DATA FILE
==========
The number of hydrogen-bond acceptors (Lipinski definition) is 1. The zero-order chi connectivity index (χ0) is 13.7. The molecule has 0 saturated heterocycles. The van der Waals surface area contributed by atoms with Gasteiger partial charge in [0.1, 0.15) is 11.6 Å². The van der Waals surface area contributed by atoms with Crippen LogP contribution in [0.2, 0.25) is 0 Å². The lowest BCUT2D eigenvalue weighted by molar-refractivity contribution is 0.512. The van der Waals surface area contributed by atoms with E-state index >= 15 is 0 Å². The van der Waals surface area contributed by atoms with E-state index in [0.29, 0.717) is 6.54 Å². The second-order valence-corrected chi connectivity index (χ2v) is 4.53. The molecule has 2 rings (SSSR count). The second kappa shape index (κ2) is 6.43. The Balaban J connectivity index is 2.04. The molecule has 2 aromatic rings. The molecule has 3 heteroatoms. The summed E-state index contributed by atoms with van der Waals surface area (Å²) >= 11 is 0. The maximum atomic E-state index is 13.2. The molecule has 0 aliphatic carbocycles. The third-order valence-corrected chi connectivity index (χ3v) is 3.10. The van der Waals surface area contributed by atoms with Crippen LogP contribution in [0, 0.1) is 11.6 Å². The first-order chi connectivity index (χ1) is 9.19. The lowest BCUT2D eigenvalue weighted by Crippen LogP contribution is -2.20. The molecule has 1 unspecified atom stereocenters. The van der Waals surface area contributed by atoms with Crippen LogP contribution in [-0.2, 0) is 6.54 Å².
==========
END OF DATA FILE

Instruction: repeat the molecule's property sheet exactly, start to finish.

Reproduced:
The number of hydrogen-bond acceptors (Lipinski definition) is 1. The zero-order chi connectivity index (χ0) is 13.7. The molecule has 0 saturated heterocycles. The van der Waals surface area contributed by atoms with Gasteiger partial charge in [0.1, 0.15) is 11.6 Å². The van der Waals surface area contributed by atoms with Crippen LogP contribution in [0.2, 0.25) is 0 Å². The lowest BCUT2D eigenvalue weighted by molar-refractivity contribution is 0.512. The van der Waals surface area contributed by atoms with E-state index >= 15 is 0 Å². The van der Waals surface area contributed by atoms with E-state index in [0.29, 0.717) is 6.54 Å². The second-order valence-corrected chi connectivity index (χ2v) is 4.53. The molecule has 2 rings (SSSR count). The second kappa shape index (κ2) is 6.43. The Balaban J connectivity index is 2.04. The molecule has 2 aromatic rings. The molecule has 3 heteroatoms. The summed E-state index contributed by atoms with van der Waals surface area (Å²) >= 11 is 0. The maximum atomic E-state index is 13.2. The molecule has 0 aliphatic carbocycles. The third-order valence-corrected chi connectivity index (χ3v) is 3.10. The van der Waals surface area contributed by atoms with Crippen LogP contribution in [0, 0.1) is 11.6 Å². The first-order chi connectivity index (χ1) is 9.19. The lowest BCUT2D eigenvalue weighted by Crippen LogP contribution is -2.20. The molecule has 1 unspecified atom stereocenters. The van der Waals surface area contributed by atoms with Crippen LogP contribution in [-0.2, 0) is 6.54 Å².